A meat processing factory in Geldern, Germany, has reduced its electricity use by 492MWh with the installation of an ammonia/NH3 (R717) absorption chiller, according to Massimiliano Santini, International Business Development Specialist at AKM Industrieanlagen, the chiller’s manufacturer.
Energy savings have been achieved by using waste heat recovered from the facility’s two gas engine cogeneration units to trigger the cooling process without using a compressor, he explained.
In reducing the energy consumption, the ammonia absorption chiller has cut the end user’s electricity bills by more than €100,000 (US$107,000) and greenhouse gas emissions by 180 metric tons of CO2e each year, he added.
Santini presented a case study of the installation during a refrigeration session at the ATMOsphere (ATMO) Europe Summit on natural refrigerants. The conference took place November 15–16 in Brussels and was organized by ATMOsphere, publisher of Ammonia21.com.
Low energy consumption
The ammonia absorption chiller, which has been in operation since 2019, receives 880kW (250TR) of recovered heat in the form of 95°C (203°F) hot water. From here, it provides 380kW (108TR) of cooling at -7°C (19.4°F) for the processing facility’s cold rooms and air-conditioning systems.
Because of the use of waste heat, the only electricity needed to run the chiller is a 18kW pump, which results in very low energy consumption, said Santini.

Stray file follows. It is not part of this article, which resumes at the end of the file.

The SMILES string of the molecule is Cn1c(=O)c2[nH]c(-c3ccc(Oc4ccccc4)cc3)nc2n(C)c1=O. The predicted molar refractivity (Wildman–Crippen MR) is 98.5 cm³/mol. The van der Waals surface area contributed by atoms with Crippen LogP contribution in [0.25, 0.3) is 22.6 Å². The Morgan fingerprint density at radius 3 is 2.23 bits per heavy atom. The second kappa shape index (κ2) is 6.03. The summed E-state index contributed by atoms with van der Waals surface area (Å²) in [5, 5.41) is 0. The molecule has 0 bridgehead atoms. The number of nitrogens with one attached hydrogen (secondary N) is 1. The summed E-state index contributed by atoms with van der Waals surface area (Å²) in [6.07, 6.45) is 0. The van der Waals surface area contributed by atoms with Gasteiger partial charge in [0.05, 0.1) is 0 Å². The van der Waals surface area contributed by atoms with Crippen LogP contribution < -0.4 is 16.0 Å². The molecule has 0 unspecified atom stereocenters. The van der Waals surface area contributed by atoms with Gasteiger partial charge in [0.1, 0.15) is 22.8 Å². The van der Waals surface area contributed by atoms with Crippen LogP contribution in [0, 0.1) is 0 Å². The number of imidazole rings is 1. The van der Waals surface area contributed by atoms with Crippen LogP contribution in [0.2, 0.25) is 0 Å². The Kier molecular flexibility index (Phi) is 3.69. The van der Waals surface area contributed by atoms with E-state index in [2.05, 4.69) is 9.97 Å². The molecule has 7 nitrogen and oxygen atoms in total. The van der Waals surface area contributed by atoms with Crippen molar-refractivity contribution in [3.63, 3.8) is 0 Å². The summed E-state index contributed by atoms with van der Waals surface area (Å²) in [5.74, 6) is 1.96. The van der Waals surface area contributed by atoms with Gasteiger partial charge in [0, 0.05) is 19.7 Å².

He explained that the energy savings achieved at the meat processing facility would have been much higher if all the site’s cooling demands were served by the absorption chiller. However, the operator continues to use several compressor units for other cooling applications.
Thanks to lower electricity bills, the absorption chiller has a payback period of around 3.5 years, but this is likely to be reduced as rising energy costs result in additional cost savings, he added.
Cooling with waste heat
In absorption cooling, waste or renewable heat sources are used to activate the refrigeration cycle, reducing energy demand and CO2 emissions due the absence of compressors, explained Santini.
Heat sources for an absorption chiller can include cogeneration, like recovered heat from engines or turbines; industrial processes, like waste steam or heat from furnaces; district heating; or renewable heat from solar or geothermal sources, for example.
While AKM Industrieanlagen focuses on ammonia-based absorption chillers, having installed the technology at approximately 60 sites, Santini explained that lithium bromide chillers could be a more efficient option for certain applications.
“Lithium bromide chillers have higher efficiency, around 0.75–0.8, but they cannot reach temperatures below 0°C (32°F),” he said. “When required temperatures are above 0°C, you’d use lithium bromide instead of ammonia.”